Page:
Another key U.S.-led push factor is climate change, which is negatively affecting the production of coffee and other crops in Central America. Here again, the superpower’s fingerprint (or perhaps its footprint) is clear. Among large nations, the U.S. remains far and away the world’s biggest carbon emitter on a per-capita basis. No nation has spewed more carbon into earth’s atmosphere than the United States. No nation has invested more heavily and powerfully in the political, ideological and military promotion and defense of the global carbon- and growth-addicted profits system. U.S.-led “free trade” agreements restrict the ability of governments to protect livable ecology. And no national government has done more to deep-six serious international efforts to reduce global carbon emissions than the one in Washington, D.C.
There is also the long and ugly U.S. history of enforcing and sustaining the impoverishment and torture of Latin America by backing and allying with right-wing regimes that crush movements for democracy and social justice. As historian Greg Grandin explains in “Empire’s Workshop,” “U.S. allies in Central America during Reagan’s two terms [in the 1980s] killed over 300,000 people, tortured hundreds of thousands, and drove millions into exile.” Lavish funding, training and equipment from Washington fueled this epic bloodshed. Victims were murdered and maimed as punishment for—and warnings against—participation in popular struggles to redistribute land and improve working and social conditions for peasants and workers in Guatemala, El Salvador and Honduras.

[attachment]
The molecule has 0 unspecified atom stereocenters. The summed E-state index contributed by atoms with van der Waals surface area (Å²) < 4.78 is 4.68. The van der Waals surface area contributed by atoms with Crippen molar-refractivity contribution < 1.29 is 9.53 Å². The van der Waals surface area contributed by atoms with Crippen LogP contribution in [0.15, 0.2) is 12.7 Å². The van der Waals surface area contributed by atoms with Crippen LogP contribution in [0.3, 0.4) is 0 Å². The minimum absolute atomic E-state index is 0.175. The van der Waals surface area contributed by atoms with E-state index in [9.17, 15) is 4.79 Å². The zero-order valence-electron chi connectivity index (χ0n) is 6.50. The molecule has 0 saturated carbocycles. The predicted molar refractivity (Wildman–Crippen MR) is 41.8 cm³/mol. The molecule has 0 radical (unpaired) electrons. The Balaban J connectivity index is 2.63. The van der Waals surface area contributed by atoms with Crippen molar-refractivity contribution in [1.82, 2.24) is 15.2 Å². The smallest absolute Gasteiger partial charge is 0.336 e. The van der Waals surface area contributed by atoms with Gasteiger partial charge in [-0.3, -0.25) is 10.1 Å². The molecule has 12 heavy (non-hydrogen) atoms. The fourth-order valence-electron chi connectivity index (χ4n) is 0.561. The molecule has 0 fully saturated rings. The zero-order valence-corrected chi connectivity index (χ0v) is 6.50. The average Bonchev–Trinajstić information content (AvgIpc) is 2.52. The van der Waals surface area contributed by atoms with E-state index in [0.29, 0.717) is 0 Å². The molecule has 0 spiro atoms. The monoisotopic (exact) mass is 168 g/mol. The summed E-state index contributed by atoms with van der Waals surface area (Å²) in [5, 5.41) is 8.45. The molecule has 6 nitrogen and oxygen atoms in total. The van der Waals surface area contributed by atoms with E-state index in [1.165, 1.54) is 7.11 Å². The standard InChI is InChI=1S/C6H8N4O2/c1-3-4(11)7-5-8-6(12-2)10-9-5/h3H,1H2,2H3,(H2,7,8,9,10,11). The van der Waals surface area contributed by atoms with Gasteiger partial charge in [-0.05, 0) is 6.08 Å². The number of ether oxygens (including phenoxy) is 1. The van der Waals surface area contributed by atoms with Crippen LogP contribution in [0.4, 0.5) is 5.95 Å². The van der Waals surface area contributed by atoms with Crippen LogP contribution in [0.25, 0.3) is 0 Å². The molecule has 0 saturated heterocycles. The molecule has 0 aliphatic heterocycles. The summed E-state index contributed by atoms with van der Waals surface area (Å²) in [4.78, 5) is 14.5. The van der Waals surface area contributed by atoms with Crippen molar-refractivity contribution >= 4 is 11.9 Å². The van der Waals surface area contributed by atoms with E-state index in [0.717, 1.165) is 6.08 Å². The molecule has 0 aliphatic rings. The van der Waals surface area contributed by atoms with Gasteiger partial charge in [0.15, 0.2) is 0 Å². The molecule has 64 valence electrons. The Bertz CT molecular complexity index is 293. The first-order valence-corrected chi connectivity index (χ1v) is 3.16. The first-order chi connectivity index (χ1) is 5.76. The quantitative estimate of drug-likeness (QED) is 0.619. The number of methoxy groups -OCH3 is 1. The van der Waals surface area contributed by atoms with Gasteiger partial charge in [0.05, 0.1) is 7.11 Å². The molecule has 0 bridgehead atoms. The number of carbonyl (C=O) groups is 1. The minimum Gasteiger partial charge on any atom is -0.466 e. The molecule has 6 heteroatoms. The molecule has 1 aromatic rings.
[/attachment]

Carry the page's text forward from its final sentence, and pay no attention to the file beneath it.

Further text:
In 2008 and early 2009, Manuel Zelaya, Honduras’ democratically elected president, irked Washington by raising the hated specter of national self-determination and social justice. He provoked the U.S. empire by doing things like increasing the minimum wage, giving subsidies to small farmers and instituting free education. A graduate from the notorious U.S. Army School of the Americas (now called the Western Hemisphere Institute for Security Cooperation) led the coup that overthrew him in 2009. The hope-killing Honduran junta was backed by the “change”-promising Obama administration, which funded, equipped and worked with the bloody and repressive coup regime in subsequent years.